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Mathieu Lacome, Ben M. Simpson, Yannick Cholley and Martin Buchheit

consumption (VO 2 ), 10 the floater role may be used to decrease overall external load (both locomotor and mechanical) while maintaining internal loading and thus aerobic stimulus. It is noteworthy that some players returning to play as floaters after injury were also included in this study, which might have

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Robert Vallandingham, Zachary Winkelmann, Lindsey Eberman and Kenneth Games

recommendations, clinicians should deploy a myriad of tasks, as outlined in Table  1 . 6 Table 1 Recommendations Set Forth in the Position Statement Treatment Recommendations Other Interventions Return-to-Play Considerations Cryotherapy Range of motion Patient-reported outcome measures (PROMs) Compression

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Adam C. King

A concussion results in acute balance impairments typically attributed to dysfunctions in the interactions between visual, vestibular, and somatosensory systems. It is often assumed that a concussed individual is ready to return to play (athletes) or participation (physically active populations

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Jennifer S. Howard, Aaron Sciascia and Johanna M. Hoch

within 12–16 weeks (goal of KJOC score 8 out of 10) • Communicate progress with the patient’s coach weekly, providing updated return-to-play time as data becomes available (goal of KJOC score 7 out of 10) A number of key points should be made about the additional patient-oriented goals. First, the

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Richelle M. Williams, R. Curtis Bay and Tamara C. Valovich McLeod

return-to-play criteria. While research has examined symptom change during recovery, 10 few studies have investigated postinjury symptom patterns in adolescent athletes. Therefore, the purpose of this study was to describe symptom burden in the first 3 weeks postconcussion and estimate the strength of

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Liam Anderson, Graeme L. Close, Matt Konopinski, David Rydings, Jordan Milsom, Catherine Hambly, John Roger Speakman, Barry Drust and James P. Morton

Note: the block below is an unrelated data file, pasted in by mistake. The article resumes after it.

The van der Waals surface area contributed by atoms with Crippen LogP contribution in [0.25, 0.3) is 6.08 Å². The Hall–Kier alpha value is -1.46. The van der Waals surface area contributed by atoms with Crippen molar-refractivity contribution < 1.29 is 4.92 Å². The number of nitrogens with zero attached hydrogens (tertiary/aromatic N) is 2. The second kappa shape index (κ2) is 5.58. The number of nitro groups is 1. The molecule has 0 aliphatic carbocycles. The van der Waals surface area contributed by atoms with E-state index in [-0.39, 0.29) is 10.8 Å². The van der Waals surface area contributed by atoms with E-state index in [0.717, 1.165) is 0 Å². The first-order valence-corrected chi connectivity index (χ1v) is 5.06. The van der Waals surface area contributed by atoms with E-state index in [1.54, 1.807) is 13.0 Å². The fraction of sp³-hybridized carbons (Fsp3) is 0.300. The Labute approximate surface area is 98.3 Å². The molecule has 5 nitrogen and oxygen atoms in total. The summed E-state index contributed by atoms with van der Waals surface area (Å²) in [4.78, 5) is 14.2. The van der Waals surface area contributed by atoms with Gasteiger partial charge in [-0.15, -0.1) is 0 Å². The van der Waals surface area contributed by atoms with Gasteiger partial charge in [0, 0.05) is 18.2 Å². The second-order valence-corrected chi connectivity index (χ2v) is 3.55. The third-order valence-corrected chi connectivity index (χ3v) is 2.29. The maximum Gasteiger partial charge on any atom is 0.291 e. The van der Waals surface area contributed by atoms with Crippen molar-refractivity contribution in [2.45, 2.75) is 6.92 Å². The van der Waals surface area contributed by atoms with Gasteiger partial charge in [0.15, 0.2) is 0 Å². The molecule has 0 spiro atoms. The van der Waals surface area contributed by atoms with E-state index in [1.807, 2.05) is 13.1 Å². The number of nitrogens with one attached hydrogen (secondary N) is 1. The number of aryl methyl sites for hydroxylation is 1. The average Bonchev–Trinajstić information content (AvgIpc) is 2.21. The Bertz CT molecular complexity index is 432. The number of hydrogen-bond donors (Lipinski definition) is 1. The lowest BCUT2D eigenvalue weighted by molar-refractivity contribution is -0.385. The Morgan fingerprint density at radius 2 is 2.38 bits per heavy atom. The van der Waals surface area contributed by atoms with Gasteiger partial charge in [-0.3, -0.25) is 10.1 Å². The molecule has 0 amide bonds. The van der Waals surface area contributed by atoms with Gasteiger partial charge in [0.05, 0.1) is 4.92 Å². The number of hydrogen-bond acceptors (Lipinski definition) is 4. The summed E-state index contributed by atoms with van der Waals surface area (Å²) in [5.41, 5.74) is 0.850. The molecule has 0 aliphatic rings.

Anterior cruciate ligament (ACL) injury is a troublesome and potentially serious injury in soccer that often requires surgical reconstruction ( Brophy et al., 2012 ). After ACL reconstruction, an athlete’s return-to-play time is reported to range from 16 to 52 weeks ( Zaffagnini et al., 2014

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Nicholas Hattrup, Hannah Gray, Mark Krumholtz and Tamara C. Valovich McLeod

that although the early implementation of controlled aerobic exercise resulted in temporary increases in symptoms, it did not lengthen the overall duration of symptoms and the number of days to return-to-play. • Four articles investigated early controlled aerobic exercise as a treatment, 16 – 18

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Aaron Sciascia, Jacob Waldecker and Cale Jacobs

underlying mechanisms for the significantly greater PCS scores demonstrated by the Previously Injured group when compared with the Uninjured group. It remains unknown if the elevated PCS scores for those with a previous injury are related to insufficient rehabilitation, inconsistent return to play criteria

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Özlem Feyzioğlu, Özgul Öztürk, Bilsen Sirmen and Selim Muğrabi

statistically more improvement than the elite athlete group. Recently, the most important finding is a return to play or daily activity that relates with physiological and psychological factors, and low Lysholm scores have been correlated with these factors. 30 Haillotte et al argued that preinjury sportive

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Susan Carter

will accelerate our cause—the more working towards the same goal, the better. In unison we can speed up delivering the treatment that these athletes so desperately need. What are your comments on the long-term effect of risk assessment and return to play (including male/female athletes and recreational